"Let us take a moment to consider this. Essentially, the husband no longer considers the wishes of the wife as that belonging to a fellow human being, and proceeds to violate her. He refuses to acknowledge her saying “no” as her refusing consent for sex, which suggests that he does not consider her will to do (or not do) something to be valuable as his own. Contrast this with how a man would value the will of another man, changing his behaviour towards women who he perceives to be the “property” of another man."
Marriage, in most countries, constitutes a legal partnership between two persons, often involving sexual relations for recreation and procreation. However, sexual intimacy between partners, married or not, is subject to an imperative criterion: consent. There is no legal criterion that can permissibly allow the elimination of consent as a necessary clause for sexual intimacy. Forcing a woman to engage in sexual acts without her consent is rape, and there is no permissible situation where a woman’s consent can be substituted (or be considered unnecessary) in sexual acts.
However, the legal context in India (and 35 other countries) suggests that marital rape is not considered rape. Section 375 of the Indian Penal Code still includes the exception which specifically highlights that “sexual intercourse by a man with his own wife, the wife not being under fifteen years of age, is not rape.” Despite several Public Interest Litigations (PILs) and court cases wherein the defendant is accused of raping his wife, there has been no move towards criminalising marital rape.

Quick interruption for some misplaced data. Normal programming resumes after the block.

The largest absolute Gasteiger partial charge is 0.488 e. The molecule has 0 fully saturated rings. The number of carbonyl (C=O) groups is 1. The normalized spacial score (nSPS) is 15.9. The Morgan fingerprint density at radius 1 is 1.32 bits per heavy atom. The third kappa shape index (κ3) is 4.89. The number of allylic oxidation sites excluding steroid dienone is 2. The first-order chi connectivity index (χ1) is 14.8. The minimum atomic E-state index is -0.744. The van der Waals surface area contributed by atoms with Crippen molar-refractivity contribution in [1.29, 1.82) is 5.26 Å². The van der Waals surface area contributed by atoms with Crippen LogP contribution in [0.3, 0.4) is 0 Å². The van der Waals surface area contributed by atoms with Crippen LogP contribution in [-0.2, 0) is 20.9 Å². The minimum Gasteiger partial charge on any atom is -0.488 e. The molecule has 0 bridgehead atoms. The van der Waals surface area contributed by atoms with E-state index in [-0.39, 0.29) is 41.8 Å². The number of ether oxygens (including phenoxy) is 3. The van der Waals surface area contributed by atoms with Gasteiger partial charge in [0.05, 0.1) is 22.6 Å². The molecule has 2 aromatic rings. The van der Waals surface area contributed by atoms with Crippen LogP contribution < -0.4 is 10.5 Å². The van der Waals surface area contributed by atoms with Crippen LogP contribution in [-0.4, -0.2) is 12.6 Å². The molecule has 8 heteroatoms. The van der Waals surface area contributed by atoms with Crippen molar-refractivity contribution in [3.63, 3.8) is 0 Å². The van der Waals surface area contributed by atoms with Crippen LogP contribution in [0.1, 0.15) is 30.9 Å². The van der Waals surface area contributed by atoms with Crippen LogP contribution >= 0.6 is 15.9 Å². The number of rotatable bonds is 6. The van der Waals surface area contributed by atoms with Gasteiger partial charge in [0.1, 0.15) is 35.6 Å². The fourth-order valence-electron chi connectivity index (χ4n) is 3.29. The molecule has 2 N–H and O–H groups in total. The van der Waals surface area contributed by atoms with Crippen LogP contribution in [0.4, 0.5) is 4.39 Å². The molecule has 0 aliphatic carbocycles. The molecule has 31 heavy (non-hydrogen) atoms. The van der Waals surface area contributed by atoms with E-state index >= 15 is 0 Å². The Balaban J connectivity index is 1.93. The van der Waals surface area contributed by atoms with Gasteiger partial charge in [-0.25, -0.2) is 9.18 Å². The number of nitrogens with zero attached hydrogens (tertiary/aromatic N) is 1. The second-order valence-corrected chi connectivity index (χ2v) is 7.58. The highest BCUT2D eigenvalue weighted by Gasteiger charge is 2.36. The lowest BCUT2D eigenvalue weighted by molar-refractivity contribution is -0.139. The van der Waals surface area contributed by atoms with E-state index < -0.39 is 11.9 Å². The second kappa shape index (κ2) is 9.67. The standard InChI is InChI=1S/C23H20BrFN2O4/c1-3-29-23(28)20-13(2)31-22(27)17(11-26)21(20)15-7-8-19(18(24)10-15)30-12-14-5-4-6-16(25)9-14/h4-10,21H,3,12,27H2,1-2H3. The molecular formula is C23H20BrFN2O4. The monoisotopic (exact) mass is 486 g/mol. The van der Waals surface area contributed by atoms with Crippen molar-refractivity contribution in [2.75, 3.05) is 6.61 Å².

Here, I will argue that marriage cannot be taken as a license to rape, despite the legal framework in India suggesting otherwise. I will examine, from a feminist philosophy perspective, how refusing to recognise a woman’s refusal of consent serves to present them as lesser members of society. Therefore, refusal to recognise marital rape as rape fundamentally goes against the principles of equality enshrined in Article 14 of the Indian Constitution, which leads to the conclusion that marriage cannot be taken as a license to rape.
How does not recognising a woman’s refusal of consent highlight that they are not considered equal members of society? This is done by undermining the very intention that someone refusing consent has in saying the word “no” to refuse sex. Philosopher Rae Langton, in her article Speech Acts and Unspeakable Acts (1993) refers to this intended impact of the usage of “no” in this context as an illocution. An illocution is essentially saying something with a particular force and intention behind it. In the case of sexual intimacy between husband and wife, the wife refusing the husband’s sexual advances constitutes an illocution wherein she says with force that she does not want to have sex.
However, in the case of marital rape, the woman’s refusal to have sex is not respected. This manifests itself in many ways; perhaps the husband does not think the wife is truly withholding consent, or he simply ignores her refusal. Regardless, this situation is a clear instance of rape, since the woman refused consent and her husband proceeded to force her to have sex. Langton refers to this situation as illocutionary disablement, that is, the actions and intentions that a woman has behind saying the word “no” as a refusal are essentially deemed meaningless.
Let us take a moment to consider this. Essentially, the husband no longer considers the wishes of the wife as that belonging to a fellow human being, and proceeds to violate her. He refuses to acknowledge her saying “no” as her refusing consent for sex, which suggests that he does not consider her will to do (or not do) something to be valuable as his own. Contrast this with how a man would value the will of another man, changing his behaviour towards women who he perceives to be the “property” of another man.